Some men of science have towered in their time, and fewer women because of fewer opportunities. Some scientists traveled far ahead and the world had to catch up. Such was Isaac Newton in math and physics, Alexander von Humboldt in earth’s geographical and ecological relations, Albert Einstein in the relativity of matter and energy. But a scientist and much more, who may not be at the tip of the tongue of a good high school student, was Aldo Leopold. He was the father of the modern conservation movement. He pioneered the field of wildlife management and advanced the field so far that the textbook he published in 1933, Game Management, was still the main text for the course forty years later.

Leopold was born in Burlington, Iowa in 1887 and grew up along the Mississippi River. Son of a furniture manufacturer, his life went in many directions after leaving his Burlington home but health of the land was always his main attention. Educated at Yale, he first practiced the new field of forestry as forest assistant at the Apache National Forest in the Arizona Territory.

Then his interest went to the ecology of wildlife. He became so much more than a wildlife biologist. He was a husband, father, hunter, wildlife manager, naturalist, wilderness advocate, poet, philosopher, skilled author, teacher and visionary.

In 1935 he was the leader of The Audubon Society and with some peers founded The Wilderness Society. But he is best known for a book that was slow to be discovered. His “A Sand County Almanac,” published after his death in 1949, was Leopold at his best. In a 1990 poll of the membership by the American Nature Study Society, A Sand County Almanac and Rachel Carson’s Silent Spring stand alone as the two most venerated and significant environmental books of the 20th century. Though little noticed when published, during the environmental awakening of the 1970s, a paperback edition turned into a surprise bestseller. It still sells about 40,000 copies a year. Beautifully written, it is a book of nature, philosophy and science. Aldo Leopold died fighting a forest fire on a neighbor’s farm at the young age of 61. His son Luna published the book.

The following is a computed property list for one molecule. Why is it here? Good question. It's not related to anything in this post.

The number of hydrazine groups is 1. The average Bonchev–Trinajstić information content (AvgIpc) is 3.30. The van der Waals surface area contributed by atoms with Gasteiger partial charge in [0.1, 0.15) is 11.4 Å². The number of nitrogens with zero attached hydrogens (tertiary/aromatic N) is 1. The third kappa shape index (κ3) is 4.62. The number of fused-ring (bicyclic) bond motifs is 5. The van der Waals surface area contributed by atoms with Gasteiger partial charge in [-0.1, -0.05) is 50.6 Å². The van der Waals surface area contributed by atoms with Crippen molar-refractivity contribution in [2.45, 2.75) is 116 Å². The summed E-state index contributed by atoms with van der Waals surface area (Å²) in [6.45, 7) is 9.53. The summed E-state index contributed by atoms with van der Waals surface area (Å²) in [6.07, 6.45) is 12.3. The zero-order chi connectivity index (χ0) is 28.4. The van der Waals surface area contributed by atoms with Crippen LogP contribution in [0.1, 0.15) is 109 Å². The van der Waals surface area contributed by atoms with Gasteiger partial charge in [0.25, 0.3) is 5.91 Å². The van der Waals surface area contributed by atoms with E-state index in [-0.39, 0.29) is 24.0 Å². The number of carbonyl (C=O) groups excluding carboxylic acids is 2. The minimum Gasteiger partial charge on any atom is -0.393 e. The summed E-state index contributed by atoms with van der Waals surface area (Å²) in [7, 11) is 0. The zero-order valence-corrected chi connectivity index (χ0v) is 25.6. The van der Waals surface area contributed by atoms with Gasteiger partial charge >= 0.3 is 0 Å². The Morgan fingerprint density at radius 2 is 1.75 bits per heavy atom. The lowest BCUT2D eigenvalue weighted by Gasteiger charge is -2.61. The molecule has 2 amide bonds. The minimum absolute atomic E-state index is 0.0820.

His teachings are carried on by conservationists everywhere but especially by The Leopold Foundation. In the late 1990s I attended a foundation workshop near Cheyenne. From the workshop I took the activity, “What would Aldo Leopold say?” for the secondary teacher’s manual of activities my associate, David Rizor, and I were assembling for Wyoming teachers. The secondary manual and the elementary teacher’s manual are called “Wild Wonderful Wyoming: Choices for the Future.” They went to three thousand teachers in Wyoming and Nebraska.

In the activity, the instructor tapes to a wall many profound quotes from “A Sand County Almanac.” Students read the quotes, pick a favorite and read it to the class. They tell why they picked the quote and a discussion results. Following are a few of my favorites.

“Like winds and sunsets wild things were taken for granted until progress began to do away with them. Now we face the question whether a still higher ‘standard of living’ is worth its cost in things natural, wild, and free. For us of the minority, the opportunity to see geese is more important than television and the chance to find a pasque flower is a right as inalienable as free speech.”

Speaking of the plover, Leopold said, “He has just flown 4,000 miles (from the Argentine) to reassert the title he got from the Indians, and until the young plovers are a-wing, this pasture is his, and none may trespass without his protest. August nights you can hear the whistled signals as they set wing for the pampas, to prove again the age-old unity of the Americas. Hemisphere solidarity is new among statesmen, but not among the feathered navies of the sky.”

“My dog, by the way, thinks I have much to learn about partridges, and, being a professional naturalist, I agree. He persists in tutoring me, with the calm patience of a professor of logic, in the art of drawing deductions from an educated nose. I delight in seeing him deduce conclusions, in the form of a point, from data that are obvious to him, but speculative to my unaided eye. Perhaps he hopes his dull pupil will one day learn to smell.”

This was Leopold’s thought after he shot a wolf in Arizona. “We reached the old wolf in time to watch a fierce green fire dying in her eyes. I realized then, and have known ever since, that there was something new to me in those eyes — something known only to her and to the mountain.”

“Examine each question in terms of what is ethically and aesthetically right, as well as what is economically expedient. A thing is right when it tends to preserve the integrity, stability, and beauty of the biotic community. It is wrong when it tends to do otherwise.”

Leopold’s teachings are even more important today than when he lived.

Star-Tribune contributing columnist Duane Keown is a professor emeritus in science education at the University of Wyoming.

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